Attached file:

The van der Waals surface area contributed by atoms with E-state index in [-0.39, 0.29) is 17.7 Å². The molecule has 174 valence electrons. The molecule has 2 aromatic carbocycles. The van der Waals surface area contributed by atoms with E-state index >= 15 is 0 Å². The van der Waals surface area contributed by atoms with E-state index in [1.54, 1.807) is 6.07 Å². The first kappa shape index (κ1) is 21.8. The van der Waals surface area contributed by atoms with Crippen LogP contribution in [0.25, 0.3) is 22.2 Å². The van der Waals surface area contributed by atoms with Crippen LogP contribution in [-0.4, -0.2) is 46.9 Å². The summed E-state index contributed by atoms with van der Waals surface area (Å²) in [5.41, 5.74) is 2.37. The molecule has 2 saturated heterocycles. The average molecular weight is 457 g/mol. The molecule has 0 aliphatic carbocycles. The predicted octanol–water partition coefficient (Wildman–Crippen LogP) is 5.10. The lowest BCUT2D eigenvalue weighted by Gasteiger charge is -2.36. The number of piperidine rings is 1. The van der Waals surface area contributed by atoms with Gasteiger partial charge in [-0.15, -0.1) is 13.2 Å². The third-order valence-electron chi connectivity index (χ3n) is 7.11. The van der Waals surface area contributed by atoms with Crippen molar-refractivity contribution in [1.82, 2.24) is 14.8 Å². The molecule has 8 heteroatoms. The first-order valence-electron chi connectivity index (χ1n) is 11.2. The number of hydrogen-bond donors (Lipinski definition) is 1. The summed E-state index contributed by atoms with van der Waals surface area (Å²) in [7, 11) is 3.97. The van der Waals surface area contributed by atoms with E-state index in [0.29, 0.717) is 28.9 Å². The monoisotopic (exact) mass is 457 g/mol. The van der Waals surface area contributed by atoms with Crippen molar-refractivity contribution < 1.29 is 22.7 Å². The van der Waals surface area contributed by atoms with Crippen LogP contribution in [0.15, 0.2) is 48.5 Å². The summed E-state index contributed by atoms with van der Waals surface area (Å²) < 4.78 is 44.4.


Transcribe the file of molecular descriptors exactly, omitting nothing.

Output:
The van der Waals surface area contributed by atoms with E-state index in [-0.39, 0.29) is 17.7 Å². The molecule has 174 valence electrons. The molecule has 2 aromatic carbocycles. The van der Waals surface area contributed by atoms with E-state index >= 15 is 0 Å². The van der Waals surface area contributed by atoms with E-state index in [1.54, 1.807) is 6.07 Å². The first kappa shape index (κ1) is 21.8. The van der Waals surface area contributed by atoms with Crippen LogP contribution in [0.25, 0.3) is 22.2 Å². The van der Waals surface area contributed by atoms with Crippen LogP contribution in [-0.4, -0.2) is 46.9 Å². The summed E-state index contributed by atoms with van der Waals surface area (Å²) in [5.41, 5.74) is 2.37. The molecule has 2 saturated heterocycles. The average molecular weight is 457 g/mol. The molecule has 0 aliphatic carbocycles. The predicted octanol–water partition coefficient (Wildman–Crippen LogP) is 5.10. The lowest BCUT2D eigenvalue weighted by Gasteiger charge is -2.36. The number of piperidine rings is 1. The van der Waals surface area contributed by atoms with Gasteiger partial charge in [-0.15, -0.1) is 13.2 Å². The third-order valence-electron chi connectivity index (χ3n) is 7.11. The van der Waals surface area contributed by atoms with Crippen molar-refractivity contribution in [1.82, 2.24) is 14.8 Å². The molecule has 8 heteroatoms. The first-order valence-electron chi connectivity index (χ1n) is 11.2. The number of hydrogen-bond donors (Lipinski definition) is 1. The summed E-state index contributed by atoms with van der Waals surface area (Å²) in [7, 11) is 3.97. The van der Waals surface area contributed by atoms with E-state index in [0.29, 0.717) is 28.9 Å². The monoisotopic (exact) mass is 457 g/mol. The van der Waals surface area contributed by atoms with Crippen molar-refractivity contribution < 1.29 is 22.7 Å². The van der Waals surface area contributed by atoms with Crippen LogP contribution in [0.15, 0.2) is 48.5 Å². The summed E-state index contributed by atoms with van der Waals surface area (Å²) < 4.78 is 44.4.